In this blog, I engage mental health experts for principle no. 9 (of 10): Apply Comprehensive Solutions to Problem-solving for advancing black feminism in public health.
Comprehensive solutions to public health threats are more effectively addressed when mental health is considered as the ultimate protective factor. This requires transformative thinking in the way we center mental wellness in public health interventions.
I have invited three (3) mental health experts with public health experience to provide insights on points of integration and synergy between our mental health and public health systems.
Listen in as Reinette gives evidence-informed, theoretical frameworks for making mental health central to public health. Then we have a very personal and vulnerable discussion about black women and girls’ unmet mental wellness needs and how we must support each other even when that support is initially rejected.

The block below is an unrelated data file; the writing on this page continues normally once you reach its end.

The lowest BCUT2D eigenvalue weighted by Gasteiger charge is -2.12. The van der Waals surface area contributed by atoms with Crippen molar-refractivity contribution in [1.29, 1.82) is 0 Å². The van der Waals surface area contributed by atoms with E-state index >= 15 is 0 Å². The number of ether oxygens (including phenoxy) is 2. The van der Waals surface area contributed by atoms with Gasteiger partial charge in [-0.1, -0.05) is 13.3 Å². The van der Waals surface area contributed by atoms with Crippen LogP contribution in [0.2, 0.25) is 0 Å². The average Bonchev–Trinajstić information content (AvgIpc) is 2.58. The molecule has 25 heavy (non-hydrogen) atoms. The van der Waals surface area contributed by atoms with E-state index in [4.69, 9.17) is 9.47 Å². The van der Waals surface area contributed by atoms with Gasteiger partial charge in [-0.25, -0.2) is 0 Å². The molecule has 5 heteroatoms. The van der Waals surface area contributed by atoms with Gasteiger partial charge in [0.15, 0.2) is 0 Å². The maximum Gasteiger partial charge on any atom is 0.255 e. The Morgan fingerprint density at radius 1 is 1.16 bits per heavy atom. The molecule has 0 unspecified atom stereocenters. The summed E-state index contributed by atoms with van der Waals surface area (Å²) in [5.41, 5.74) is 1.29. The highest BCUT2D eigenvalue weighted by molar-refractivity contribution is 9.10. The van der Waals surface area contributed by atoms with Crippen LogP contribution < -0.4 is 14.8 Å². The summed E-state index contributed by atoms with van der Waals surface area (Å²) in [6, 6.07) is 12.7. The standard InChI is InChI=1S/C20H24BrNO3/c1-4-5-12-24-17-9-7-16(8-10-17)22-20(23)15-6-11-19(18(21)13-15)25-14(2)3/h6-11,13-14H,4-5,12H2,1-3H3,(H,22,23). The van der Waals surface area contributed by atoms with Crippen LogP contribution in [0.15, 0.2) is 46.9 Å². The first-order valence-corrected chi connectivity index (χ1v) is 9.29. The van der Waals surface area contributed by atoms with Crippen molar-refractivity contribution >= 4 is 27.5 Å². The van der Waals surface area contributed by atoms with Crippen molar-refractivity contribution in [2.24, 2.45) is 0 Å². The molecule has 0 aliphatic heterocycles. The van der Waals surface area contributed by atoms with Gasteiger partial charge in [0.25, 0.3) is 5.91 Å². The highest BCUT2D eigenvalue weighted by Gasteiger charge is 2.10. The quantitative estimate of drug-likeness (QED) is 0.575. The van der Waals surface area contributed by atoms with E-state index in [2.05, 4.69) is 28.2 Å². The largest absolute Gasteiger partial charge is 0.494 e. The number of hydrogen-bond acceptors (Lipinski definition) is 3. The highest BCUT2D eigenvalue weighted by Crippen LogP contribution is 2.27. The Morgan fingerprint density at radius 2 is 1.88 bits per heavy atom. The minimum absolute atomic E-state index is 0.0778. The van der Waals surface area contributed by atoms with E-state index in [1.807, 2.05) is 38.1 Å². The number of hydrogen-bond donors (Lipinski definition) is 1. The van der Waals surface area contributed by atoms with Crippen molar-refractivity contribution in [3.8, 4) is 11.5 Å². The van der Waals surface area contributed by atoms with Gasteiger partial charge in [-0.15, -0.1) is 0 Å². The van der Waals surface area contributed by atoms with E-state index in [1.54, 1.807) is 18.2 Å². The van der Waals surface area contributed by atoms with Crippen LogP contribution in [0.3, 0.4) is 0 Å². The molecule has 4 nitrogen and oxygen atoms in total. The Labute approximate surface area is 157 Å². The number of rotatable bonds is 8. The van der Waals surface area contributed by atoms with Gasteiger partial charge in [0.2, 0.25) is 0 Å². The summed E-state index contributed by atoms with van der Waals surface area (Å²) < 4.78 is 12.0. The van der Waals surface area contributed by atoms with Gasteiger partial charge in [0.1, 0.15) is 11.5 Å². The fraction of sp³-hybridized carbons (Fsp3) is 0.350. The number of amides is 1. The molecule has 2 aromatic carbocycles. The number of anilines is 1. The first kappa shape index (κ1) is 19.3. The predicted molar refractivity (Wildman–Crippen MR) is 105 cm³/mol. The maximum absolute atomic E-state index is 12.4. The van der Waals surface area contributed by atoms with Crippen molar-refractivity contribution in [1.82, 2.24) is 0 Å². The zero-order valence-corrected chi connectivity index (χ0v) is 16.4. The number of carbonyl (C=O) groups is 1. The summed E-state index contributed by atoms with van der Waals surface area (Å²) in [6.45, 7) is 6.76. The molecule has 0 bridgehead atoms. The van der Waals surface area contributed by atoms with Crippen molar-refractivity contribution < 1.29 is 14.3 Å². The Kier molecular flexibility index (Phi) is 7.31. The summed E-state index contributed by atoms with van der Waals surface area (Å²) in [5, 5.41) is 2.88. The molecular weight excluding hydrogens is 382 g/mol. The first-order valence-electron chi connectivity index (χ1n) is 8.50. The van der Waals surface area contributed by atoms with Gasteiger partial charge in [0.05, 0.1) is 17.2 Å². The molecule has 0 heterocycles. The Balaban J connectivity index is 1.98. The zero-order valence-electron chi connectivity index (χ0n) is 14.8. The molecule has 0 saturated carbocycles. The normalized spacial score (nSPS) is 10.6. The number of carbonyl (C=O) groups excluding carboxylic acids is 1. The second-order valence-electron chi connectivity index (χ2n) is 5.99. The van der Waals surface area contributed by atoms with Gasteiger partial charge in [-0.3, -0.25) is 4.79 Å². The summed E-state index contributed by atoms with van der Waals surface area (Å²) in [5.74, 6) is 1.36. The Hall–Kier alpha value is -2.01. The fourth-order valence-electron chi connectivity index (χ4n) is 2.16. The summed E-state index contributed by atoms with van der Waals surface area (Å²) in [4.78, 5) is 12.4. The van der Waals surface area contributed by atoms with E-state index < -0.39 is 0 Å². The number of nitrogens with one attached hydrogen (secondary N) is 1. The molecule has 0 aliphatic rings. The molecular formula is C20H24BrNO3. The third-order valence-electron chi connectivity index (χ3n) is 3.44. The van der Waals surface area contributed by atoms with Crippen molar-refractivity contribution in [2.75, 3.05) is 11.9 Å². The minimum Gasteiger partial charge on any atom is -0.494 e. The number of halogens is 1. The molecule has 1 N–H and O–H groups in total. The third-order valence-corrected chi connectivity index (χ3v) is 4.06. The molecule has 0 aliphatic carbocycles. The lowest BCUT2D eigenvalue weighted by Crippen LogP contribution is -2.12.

Listen in as Cheron discusses the essence of mental health counseling, and the difference between life coaching and mental health therapy. We also engage in discussion about how mental health experts can round out their professional skill by building organizational leadership and program administrative capacity.
Listen in as Dr. Bass discusses mental health and the pandemic within the context of upticks in substance use as a coping mechanism; and how to address public health issues through a lens of mental wellness. As I trust Dr. Bass as a therapist, I was very candid in sharing my own unhealthy coping strategies during the pandemic, as he shed some light on why many of us chose sugars and carbs to bring us comfort during COVID-19.
The collective call to action, as summarized in my interviews with mental health specialists, can be codified using an acronym of action verbs for what “matters” most in moving mental health from the margins to the center of public health: